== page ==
My Dying Bride
The Manuscript EP

Oh, good old My Dying Bride, we go back a long way. You commiserated with me during my depressing teen years and helped me feel something whenever life would turn mundane. I’ll admit to skipping over your then-infamous (not so much now) 34.788%… Complete only to discover it’s quirky gloom a few years later, and we were back on good terms. The Dreadful Hours was a high point in our relationship and you continued to move me in some way on every album that followed (not counting Evinta) up until last year’s painfully drab A Map of All Our Failures. A few forced revisits did yield some value, but it just wasn’t enough. If I had only known you were saving the best material from that session for this new EP!

Sentimental hogwash aside, this is the Bride back to doing what they do best, something they mostly failed to do on their previous outing (save for “The Poorest Waltz”). Despite having been largely written and recorded at the same time as A Map…, both the production and songwriting on The Manuscript are much stronger, making these songs some of their most powerful since The Dreadful Hours.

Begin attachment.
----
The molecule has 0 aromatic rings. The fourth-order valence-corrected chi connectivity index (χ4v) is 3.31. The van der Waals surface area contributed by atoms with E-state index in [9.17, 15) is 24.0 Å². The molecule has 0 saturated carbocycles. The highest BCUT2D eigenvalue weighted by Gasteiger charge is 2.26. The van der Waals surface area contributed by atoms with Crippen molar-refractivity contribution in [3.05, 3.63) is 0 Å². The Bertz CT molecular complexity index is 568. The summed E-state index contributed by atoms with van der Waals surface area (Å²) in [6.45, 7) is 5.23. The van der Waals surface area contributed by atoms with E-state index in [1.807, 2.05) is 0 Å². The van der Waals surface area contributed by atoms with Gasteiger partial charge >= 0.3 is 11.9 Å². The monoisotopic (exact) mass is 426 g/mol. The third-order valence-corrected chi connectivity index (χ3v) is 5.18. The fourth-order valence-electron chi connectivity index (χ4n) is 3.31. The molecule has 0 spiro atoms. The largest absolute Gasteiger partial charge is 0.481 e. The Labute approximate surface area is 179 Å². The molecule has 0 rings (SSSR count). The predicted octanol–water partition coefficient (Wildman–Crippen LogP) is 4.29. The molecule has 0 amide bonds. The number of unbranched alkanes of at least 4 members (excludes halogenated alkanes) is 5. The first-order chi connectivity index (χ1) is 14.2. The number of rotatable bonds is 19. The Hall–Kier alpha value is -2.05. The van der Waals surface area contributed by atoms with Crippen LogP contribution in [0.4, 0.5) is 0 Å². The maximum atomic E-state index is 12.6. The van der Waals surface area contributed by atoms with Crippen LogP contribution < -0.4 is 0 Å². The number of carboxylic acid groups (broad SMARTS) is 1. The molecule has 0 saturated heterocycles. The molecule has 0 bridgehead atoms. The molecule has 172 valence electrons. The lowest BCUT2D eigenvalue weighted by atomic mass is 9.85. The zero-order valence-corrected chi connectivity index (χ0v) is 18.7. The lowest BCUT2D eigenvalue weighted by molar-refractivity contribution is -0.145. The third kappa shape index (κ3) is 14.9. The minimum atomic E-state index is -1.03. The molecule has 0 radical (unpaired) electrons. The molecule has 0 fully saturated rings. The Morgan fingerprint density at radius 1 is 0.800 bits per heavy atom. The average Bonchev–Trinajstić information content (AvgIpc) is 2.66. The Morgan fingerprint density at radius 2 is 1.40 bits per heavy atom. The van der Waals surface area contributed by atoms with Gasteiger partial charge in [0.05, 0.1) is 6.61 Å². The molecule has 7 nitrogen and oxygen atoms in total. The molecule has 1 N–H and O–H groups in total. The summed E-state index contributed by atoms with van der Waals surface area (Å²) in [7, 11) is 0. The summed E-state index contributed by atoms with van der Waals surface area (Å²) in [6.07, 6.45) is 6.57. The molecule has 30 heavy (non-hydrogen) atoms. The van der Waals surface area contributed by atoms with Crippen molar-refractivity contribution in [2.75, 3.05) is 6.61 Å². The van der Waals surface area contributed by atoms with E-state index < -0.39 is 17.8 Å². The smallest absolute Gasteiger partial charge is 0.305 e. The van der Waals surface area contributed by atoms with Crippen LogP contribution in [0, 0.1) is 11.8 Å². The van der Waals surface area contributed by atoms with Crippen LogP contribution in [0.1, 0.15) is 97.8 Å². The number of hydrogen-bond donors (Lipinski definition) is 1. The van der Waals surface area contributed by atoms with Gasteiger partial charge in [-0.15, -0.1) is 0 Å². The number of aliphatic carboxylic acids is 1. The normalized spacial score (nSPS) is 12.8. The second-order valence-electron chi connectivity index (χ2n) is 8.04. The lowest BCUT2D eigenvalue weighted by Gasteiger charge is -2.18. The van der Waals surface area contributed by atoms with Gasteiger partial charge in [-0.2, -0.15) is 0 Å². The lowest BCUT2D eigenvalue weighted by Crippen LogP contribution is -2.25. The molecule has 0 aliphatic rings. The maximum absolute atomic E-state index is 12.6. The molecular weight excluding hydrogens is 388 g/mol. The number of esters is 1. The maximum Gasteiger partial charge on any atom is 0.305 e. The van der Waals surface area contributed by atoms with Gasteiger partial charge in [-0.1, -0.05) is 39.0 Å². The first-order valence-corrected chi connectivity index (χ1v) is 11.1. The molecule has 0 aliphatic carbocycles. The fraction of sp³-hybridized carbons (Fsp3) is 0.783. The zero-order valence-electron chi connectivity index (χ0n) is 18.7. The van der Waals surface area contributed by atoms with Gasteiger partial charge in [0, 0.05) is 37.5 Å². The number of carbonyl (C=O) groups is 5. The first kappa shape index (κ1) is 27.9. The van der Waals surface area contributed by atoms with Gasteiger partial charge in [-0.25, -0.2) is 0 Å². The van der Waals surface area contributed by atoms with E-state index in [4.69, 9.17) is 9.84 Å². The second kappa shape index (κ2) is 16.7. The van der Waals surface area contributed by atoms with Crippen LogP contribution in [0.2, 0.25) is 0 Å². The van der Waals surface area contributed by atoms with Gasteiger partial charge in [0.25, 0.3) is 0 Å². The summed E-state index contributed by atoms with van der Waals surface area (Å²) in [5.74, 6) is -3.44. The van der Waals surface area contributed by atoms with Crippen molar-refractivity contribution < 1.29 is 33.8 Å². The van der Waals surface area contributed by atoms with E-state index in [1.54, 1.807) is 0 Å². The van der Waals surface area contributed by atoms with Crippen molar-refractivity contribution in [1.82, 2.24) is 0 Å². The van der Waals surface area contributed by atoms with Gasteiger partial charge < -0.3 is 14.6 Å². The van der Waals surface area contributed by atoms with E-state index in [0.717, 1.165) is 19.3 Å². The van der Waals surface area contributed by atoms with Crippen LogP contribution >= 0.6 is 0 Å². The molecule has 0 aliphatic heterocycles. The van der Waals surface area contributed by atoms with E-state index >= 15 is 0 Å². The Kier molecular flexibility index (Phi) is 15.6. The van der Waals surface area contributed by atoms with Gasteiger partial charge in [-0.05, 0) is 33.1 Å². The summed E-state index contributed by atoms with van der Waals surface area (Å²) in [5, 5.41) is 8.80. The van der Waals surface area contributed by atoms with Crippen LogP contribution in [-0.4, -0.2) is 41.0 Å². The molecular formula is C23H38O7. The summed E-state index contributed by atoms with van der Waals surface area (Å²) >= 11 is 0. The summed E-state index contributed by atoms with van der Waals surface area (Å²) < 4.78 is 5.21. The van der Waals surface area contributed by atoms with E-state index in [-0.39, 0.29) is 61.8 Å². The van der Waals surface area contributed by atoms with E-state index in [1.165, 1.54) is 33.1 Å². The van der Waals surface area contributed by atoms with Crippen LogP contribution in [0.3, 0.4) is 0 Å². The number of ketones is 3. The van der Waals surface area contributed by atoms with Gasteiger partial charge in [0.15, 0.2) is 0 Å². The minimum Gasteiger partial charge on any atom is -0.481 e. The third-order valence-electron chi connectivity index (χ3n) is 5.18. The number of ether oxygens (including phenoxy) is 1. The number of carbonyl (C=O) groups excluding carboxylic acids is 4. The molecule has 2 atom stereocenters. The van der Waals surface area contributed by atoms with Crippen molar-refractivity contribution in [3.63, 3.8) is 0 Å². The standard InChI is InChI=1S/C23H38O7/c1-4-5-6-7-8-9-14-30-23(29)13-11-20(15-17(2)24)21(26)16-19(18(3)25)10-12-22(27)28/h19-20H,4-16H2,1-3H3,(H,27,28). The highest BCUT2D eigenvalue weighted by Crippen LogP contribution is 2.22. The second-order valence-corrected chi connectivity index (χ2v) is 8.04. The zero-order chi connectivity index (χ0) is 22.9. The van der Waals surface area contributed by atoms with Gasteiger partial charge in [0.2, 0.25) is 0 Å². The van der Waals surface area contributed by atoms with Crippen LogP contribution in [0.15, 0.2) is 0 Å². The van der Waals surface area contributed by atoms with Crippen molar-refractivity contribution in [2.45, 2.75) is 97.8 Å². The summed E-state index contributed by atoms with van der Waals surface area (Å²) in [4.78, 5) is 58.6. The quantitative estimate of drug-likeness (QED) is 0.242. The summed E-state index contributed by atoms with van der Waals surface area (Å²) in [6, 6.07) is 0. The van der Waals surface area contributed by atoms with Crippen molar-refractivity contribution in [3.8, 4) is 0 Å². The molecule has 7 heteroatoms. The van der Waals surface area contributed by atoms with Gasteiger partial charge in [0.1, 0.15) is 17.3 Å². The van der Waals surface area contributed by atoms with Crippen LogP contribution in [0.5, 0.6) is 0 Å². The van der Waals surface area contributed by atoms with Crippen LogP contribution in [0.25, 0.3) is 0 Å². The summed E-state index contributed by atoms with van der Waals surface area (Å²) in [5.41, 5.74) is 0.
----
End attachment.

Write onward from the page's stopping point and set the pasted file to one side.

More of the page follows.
The title track gets right down to business (no filler intros here) with regally mournful guitar and violin melodies that immediately recall their genre-defining mid-90’s output. Aaron’s clean vocals have always been a sticking point for some, but they sound better than ever here, especially during the moments of more pronounced harmonization. The lone acoustic guitars that close the song are splendidly haunting, much like the final moments of Benediction’s “Dark is the Season” (one of the greatest death metal songs ever written, by the way) — not a bad song to emulate, if that was their intent. Even though “Vår Gud Över Er” is the one track not recorded during the A Map… sessions, its production is identical to the rest of this EP, but it is a slight deviation style-wise as it harkens back to the death/doom of their classic Turn Loose the Swans album. Heavy, majestic riffs coupled with Aaron’s signature growls brings a smile to my face and a tear to my eye. Unfortunately, the gutturals are confined to this song, but the rest have their own redeeming qualities. “A Pale Shroud of Longing” makes use of the chunky, meaty riffs from Like Gods of the Sun while perfectly-titled closer, “Only Tears to Replace Her With,” cuts deep and leaves you bleeding with some of the most fragile, moving songwriting and lyrics the band has ever penned.

Just when I thought they might be more dead than dying, My Dying Bride have delivered one of the biggest surprises of the year (next to Tate-less Queensryche’s return to relevance) and reclaimed the gothic doom crown (of sympathy). It’s nice to see you back in prime form, old friend.

[Visit the band's website]
Written by Adam Palm
July 16th, 2013


  1. Commented by: Nick Taxidermy

    bad Turn Loose The Swans pun at the end.

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